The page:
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MOI Matching

TECHNICAL STUFF

MOMENT OF INERTIA
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Inertia describes the resistance of an object to being moved or accelerated; Moment of Inertia (MOI) is the resistance of an object to being rotated around an axis or fixed point. A
clubhead with a high MOI is more 'forgiving' than one with a low MOI - the higher MOI clubhead resists twisting more when the ball is hit off-centre.

But there is another 'MOI' of a club that is important - its 'dynamic balance', which plays a crucial role in your ability to control, synchronise and repeat your swing.

In the simplified diagram a golf swing on the right, the arms rotate around the spine (solid circle). However, the golf club itself has a separate rotational axis, represented by the dotted circles, which are centred on the wrist joint of the upper hand (the left hand for a right-handed golfer).

At the top of the backswing, the golf shaft forms an angle of roughly 90 with the left forearm, but at impact, the shaft & arm will (or should) be pretty much in a straight line. The point at which that angle starts to straighten out is called the wristcock or club RELEASE, the timing of which is affected by the MOI of the golf club.
The more closely the MOIs of the clubs in a set match each other, the easier it will be for a golfer to TIME the release consistently.

The swingweight scale was invented in the 1920s to provide a simple method of matching clubs for 'BALANCE'. Apart from the fact that swingweight is a
STATIC measurement (and the golf swing is not), in any swingweight-matched set, different clubs will have DIFFERENT MOIs, for which golfers need to make compensatory swing timing adjustments.

Moment of Inertia (MOI) Matching is an emerging system that replaces swingweight in order to get around this problem. When the clubs in a set are matched to a golfer's optimum MOI setting, the swing tempo and the timing of the release become more consistent, which results in a higher percentage of shots hit on-centre and more consistent/efficient squaring of the clubface. When combined with heavier or lighter shafts that are a better match for individual golfer's needs, swingpath faults can also be reduced or even eliminated.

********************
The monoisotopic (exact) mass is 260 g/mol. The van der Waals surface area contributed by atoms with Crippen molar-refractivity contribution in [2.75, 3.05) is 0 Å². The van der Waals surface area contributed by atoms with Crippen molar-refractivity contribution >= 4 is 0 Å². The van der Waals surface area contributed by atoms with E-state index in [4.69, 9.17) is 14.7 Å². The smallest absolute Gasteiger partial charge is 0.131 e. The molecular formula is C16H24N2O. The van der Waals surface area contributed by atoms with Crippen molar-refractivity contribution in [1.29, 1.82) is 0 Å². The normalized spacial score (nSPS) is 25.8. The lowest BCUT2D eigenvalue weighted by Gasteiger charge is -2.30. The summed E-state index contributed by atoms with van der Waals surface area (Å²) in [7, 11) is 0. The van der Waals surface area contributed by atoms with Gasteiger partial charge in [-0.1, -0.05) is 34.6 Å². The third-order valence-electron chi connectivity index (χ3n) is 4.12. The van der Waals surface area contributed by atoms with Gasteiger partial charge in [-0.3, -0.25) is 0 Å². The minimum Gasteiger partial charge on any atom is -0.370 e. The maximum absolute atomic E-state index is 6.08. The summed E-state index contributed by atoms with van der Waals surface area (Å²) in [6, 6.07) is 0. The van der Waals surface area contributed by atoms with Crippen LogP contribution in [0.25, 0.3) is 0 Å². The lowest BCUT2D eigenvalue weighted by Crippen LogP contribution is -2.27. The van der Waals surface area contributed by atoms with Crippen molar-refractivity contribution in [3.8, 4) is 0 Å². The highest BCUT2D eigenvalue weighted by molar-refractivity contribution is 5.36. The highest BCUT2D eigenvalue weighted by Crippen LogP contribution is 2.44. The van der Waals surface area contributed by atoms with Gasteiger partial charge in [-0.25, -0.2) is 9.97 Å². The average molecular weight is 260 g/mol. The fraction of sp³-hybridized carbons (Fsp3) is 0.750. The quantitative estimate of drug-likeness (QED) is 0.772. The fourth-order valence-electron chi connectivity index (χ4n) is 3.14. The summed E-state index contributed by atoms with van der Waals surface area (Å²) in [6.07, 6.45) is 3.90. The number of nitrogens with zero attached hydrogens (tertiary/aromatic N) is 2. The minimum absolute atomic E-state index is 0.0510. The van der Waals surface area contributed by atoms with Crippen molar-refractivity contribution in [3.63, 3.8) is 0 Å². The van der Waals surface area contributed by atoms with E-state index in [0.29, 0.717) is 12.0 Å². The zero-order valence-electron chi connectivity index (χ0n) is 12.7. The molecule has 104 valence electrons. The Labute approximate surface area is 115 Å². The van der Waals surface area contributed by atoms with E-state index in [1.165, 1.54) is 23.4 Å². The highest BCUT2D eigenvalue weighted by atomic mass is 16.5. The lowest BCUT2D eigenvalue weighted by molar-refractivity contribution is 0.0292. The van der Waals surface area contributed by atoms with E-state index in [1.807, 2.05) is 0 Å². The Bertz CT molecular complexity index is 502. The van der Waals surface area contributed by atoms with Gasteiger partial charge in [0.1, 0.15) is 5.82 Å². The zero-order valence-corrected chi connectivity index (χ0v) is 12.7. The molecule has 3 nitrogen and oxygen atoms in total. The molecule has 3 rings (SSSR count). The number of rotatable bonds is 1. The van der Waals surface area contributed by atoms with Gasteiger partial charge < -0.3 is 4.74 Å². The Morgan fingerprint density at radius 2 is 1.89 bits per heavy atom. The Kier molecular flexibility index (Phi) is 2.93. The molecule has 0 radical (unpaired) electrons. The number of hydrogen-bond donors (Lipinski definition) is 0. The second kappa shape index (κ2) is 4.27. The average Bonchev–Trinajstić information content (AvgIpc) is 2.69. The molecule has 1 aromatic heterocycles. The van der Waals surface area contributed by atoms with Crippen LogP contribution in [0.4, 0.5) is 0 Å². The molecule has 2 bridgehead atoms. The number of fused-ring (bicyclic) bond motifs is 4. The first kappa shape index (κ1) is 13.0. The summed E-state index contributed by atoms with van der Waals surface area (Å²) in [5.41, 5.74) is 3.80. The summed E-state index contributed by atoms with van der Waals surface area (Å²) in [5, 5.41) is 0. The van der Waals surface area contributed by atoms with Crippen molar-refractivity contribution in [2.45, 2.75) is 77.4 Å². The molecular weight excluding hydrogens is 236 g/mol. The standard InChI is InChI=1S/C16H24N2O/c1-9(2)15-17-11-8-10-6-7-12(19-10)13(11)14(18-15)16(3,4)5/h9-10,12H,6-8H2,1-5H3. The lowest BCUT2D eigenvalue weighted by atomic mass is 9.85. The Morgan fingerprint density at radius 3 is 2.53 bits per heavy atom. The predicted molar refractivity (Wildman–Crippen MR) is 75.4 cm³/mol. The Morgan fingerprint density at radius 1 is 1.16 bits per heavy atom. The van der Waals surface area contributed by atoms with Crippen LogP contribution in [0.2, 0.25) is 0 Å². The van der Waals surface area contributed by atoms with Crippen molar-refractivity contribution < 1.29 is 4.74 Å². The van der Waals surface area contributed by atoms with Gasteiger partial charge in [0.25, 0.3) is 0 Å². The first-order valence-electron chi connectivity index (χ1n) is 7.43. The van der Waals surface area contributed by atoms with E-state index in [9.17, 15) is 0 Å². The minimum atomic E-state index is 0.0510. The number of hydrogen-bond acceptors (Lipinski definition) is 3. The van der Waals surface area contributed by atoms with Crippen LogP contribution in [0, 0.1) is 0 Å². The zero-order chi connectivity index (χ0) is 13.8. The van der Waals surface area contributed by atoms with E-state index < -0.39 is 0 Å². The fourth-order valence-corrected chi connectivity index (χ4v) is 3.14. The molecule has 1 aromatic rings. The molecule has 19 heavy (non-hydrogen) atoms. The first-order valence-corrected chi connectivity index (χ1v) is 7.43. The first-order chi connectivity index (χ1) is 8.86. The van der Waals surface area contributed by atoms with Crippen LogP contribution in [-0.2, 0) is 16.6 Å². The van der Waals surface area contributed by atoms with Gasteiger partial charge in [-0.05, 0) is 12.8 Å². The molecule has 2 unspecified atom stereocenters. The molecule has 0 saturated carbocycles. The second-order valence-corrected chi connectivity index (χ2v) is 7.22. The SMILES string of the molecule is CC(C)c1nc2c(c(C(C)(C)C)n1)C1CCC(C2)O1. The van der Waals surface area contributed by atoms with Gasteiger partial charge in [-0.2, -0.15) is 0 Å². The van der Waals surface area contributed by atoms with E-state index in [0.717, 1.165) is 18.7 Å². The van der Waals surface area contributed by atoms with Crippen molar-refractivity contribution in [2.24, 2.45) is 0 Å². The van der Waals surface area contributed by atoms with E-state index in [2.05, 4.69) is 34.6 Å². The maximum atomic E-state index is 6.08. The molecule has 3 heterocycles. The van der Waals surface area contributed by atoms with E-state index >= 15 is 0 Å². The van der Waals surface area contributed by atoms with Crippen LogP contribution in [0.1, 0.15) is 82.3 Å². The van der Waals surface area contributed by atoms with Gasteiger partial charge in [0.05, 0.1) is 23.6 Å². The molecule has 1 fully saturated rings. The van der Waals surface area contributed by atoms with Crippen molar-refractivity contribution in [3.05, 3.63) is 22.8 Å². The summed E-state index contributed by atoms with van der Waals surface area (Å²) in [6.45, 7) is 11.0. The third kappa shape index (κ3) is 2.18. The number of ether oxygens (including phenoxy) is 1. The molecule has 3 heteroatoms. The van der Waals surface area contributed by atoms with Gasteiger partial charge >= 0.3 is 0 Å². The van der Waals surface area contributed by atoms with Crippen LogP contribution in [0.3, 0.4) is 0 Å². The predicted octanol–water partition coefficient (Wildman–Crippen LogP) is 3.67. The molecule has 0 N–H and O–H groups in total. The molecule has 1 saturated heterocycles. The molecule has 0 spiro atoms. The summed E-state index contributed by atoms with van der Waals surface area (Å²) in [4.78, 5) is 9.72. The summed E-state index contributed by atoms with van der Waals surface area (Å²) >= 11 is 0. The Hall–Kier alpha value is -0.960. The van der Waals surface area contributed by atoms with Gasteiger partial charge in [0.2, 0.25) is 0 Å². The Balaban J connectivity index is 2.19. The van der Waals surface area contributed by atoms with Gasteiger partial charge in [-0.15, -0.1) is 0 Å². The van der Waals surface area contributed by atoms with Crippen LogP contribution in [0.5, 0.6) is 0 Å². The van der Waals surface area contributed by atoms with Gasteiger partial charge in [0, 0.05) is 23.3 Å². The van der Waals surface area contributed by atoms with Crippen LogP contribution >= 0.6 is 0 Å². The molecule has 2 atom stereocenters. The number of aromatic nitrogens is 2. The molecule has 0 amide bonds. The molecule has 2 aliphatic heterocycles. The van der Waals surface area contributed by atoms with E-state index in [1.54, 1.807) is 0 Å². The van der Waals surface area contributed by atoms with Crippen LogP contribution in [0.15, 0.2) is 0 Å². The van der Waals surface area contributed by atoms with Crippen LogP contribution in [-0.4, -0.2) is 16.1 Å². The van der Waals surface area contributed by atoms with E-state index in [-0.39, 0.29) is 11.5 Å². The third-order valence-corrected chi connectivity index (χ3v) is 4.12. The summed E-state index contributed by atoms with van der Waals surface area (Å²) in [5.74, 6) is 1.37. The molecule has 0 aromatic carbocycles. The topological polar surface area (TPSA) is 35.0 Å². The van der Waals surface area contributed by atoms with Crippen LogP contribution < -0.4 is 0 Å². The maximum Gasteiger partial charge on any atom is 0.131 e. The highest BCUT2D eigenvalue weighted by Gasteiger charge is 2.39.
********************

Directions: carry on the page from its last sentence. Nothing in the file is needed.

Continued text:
Club Moment of Inertia (MOI) schematic


Unfortunately, because every golfer is different, a single MOI setting will not work equally well for all golfers (and nor does a single swingweight setting, incidentally), so using MOI to match the clubs in mass-produced sets is not feasible.

However,
PROVIDED THAT TIME IS TAKEN TO IDENTIFY YOUR OPTIMUM SETTING, precise MOI-matching will offer you:

  • more consistent swing tempo & timing
  • improved ball-striking
  • better accuracy, consistency & feel


compared to swingweight matched clubs, regardless of your ability.

How do we know this? If you do not feel that MOI-matching is better than swingweight-matching, you can bring them back and we will re-match them to any swingweight setting you specify, free of charge; in over five years, only ONE golfer has taken up that offer.

In addition to MOI-optimising all the new clubs we make, we offer a retro-matching service for existing clubs.

This club was set-up too light for the player to swing with any consistency, as indicated by the erratic impact pattern ....

Impact pattern, wrong MOI setting
Impact pattern, correct MOI setting

Same club, same golfer, but with the head weight adjusted to the optimum setting for this golfer's strength & swing ...

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